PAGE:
The Old Testament anointings are all taken up in that of Jesus, and his in turn flows on to us. Our Chrism Mass shouts his aloud. Through the sacraments what runs through Scripture flows on to us. Every Christian is gloriously lubricated from baptism to his or her last anointing with the oil of the sick. Before baptism even, there is the anointing with the oil of catechumens, then sometimes immediately after a first chrismation, making us prophets, priests and kings. Then the Sacrament of Confirmation when the anointing with chrism is the sacramental sign itself, evoking Pentecost. At the ordination of a priest, his hands are anointed; at that of a bishop, his head. And in the anointing of the sick, the healing power of God touches the suffering and so, says the Catechism, ‘completes the holy anointings that mark the whole Christian life’ (CCC 1523). This without mentioning other less formal uses of anointing, and that of altars and churches. Yes, we live south of the Olive line. The Catholic salad is well-oiled. The anointing of Christ our Head runs down the beard of his people, to the hem of his garments, to all and each of us, to the whole Body and every member. ‘More than a prolongation of the Incarnation, says Fr Cantalamessa, the Church is the continuity of the Anointing in history’ (Come, Creator Spirit, p. 158). And always with multiple meanings, rich suggestions. Oil is versatile; it multi-tasks. The Catechism mentions abundance and joy, limbering up, healing, soothing, making radiant with beauty, health and strength (cf CCC 1293). Again, consecration, sealing, perfume, St Paul’s ‘aroma of Christ.’ Why not cast our net further? Doors and hinges can creak and grumble and complain, like us; try WD40. Machines or bicycles can grind horribly; oil them and all is smooth. Food can be indigestible; try Virgin Oil. ‘Check your oil’, as garages say.

Here we come to the point. All these uses, all these indications, oil as reality, oil as metaphor, evoke the Holy Spirit, the Oil of God. As St Irenaeus says, the Father anoints, the Son is anointed, and the anointing itself is the Holy Spirit. He makes us all, by our faith, baptism and confirmation, ‘a line of kings, priests to serve his God and Father’ and some of us also priests in the ministerial, ordained sense. He makes us all, and us priests too, capable of bringing the good news to the poor, liberty to captives and sight to the blind. He anoints us so we can anoint, and the mystical oil fill hearts and lives, flow in the world. Without the anointing of the Holy Spirit, our Christian life will be lack-lustre, a grind, unawakened possibilities, touching no-one. Similarly, our priesthood: function without unction, as Pope Francis said in his first Chrism Mass as Pope. He also once said to the Jesuits, surprisingly: ‘By nature, I am a pessimist. Therefore I always pray for consolation’. A good tip; it’s to pray for the oil of God. Recently too I heard an official of a Roman Congregation remark: ‘I have been in Rome long enough to have met every Bishops Conference in the world. The Westerners come in sad and burdened. Those from the poor countries or countries of persecution and hardship, come in radiant.’ The anointing again (or not). So let’s pray tonight for the renewal of Christian and priestly anointing. With it, sometimes at least, we can be on form, a touch inspired – if ordained – in our preaching, our celebrating, our pastoral care, or – if lay – in our parenting perhaps, in help to our neighbours, in use of time and talents. And all of us in our prayer. This is the grace of this Chrism Mass. This is the call and the vision: that all of us, lay, clergy, religious, each and all of us, bear one another’s burdens and further the mission of the Church, serve that ‘continuity of the Anointing in history’ which she is. That, sometimes at least, we channel to the world, souls, lives, often so dry, the oil of God that flows from the eternal Olive Tree of the glorified Christ. That something of cleansing, comforting, consecrating, of loosening up, lubricating, making fluent, happens around us, is part of our homes’ and parishes’ ecology. And should we, sometimes, find ourselves, the Church find herself, like our Lord in the Garden of Olives, thrown to the ground, pressed down, downed by difficulties, then let’s trust this is only for richer oil, refined and purified, to be released on the world.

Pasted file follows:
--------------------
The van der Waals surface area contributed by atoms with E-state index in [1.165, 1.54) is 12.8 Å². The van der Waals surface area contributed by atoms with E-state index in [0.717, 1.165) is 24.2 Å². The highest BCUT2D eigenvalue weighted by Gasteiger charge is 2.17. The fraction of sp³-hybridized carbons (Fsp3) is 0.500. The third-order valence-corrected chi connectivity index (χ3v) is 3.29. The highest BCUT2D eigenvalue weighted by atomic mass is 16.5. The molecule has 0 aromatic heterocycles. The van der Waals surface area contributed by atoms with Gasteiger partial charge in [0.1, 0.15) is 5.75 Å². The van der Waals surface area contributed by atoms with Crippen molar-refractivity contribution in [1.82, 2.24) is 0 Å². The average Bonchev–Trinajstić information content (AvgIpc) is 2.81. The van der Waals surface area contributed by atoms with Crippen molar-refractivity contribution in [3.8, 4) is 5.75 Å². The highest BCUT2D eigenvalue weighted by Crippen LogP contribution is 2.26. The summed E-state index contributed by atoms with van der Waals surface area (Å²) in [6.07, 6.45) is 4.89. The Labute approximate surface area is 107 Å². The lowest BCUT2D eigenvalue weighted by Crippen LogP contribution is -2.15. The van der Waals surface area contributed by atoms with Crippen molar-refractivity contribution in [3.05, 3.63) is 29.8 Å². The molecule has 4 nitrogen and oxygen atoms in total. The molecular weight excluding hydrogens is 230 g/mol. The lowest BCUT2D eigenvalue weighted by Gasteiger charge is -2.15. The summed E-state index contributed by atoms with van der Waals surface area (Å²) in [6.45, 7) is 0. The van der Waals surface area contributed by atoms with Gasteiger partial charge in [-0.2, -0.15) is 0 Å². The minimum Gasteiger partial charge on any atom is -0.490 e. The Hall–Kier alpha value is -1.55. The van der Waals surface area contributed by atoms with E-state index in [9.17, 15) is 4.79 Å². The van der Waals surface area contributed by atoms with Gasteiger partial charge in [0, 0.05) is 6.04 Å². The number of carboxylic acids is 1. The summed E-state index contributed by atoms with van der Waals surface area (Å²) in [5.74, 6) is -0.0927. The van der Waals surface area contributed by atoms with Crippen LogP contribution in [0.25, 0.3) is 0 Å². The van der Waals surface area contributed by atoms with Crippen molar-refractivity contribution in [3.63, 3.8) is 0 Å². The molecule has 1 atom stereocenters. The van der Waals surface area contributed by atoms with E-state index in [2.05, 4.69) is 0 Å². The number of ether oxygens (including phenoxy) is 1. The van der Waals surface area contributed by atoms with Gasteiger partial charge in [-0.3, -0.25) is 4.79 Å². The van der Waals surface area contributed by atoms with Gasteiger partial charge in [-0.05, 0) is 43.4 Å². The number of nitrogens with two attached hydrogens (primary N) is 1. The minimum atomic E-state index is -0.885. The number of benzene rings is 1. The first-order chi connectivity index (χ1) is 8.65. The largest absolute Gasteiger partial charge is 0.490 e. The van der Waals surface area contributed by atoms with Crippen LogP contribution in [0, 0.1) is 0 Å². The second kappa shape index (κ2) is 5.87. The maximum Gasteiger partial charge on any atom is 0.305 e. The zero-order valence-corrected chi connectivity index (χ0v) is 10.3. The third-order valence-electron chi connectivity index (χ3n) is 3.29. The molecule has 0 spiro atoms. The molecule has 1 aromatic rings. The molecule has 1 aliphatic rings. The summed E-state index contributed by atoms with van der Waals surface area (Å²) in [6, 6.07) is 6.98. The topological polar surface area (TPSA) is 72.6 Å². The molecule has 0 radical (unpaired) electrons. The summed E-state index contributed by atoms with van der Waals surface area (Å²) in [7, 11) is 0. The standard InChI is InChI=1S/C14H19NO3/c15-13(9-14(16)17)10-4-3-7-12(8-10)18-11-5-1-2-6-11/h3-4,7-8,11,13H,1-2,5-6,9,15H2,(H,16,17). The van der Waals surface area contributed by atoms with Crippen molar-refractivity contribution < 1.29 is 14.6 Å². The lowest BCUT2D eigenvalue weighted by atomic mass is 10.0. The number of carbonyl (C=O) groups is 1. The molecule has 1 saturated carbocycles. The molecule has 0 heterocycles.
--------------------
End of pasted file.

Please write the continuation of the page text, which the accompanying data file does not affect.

Come, Holy Ghost, Creator, come… living spring, living fire, sweet unction and true love.
Mary, mother of the Church, pray for us,
Mary, mother of priests, pray for us,
Mary, anointed by the Holy Spirit, pray for us.

(St Mary’s Cathedral Aberdeen, 11 April 2019)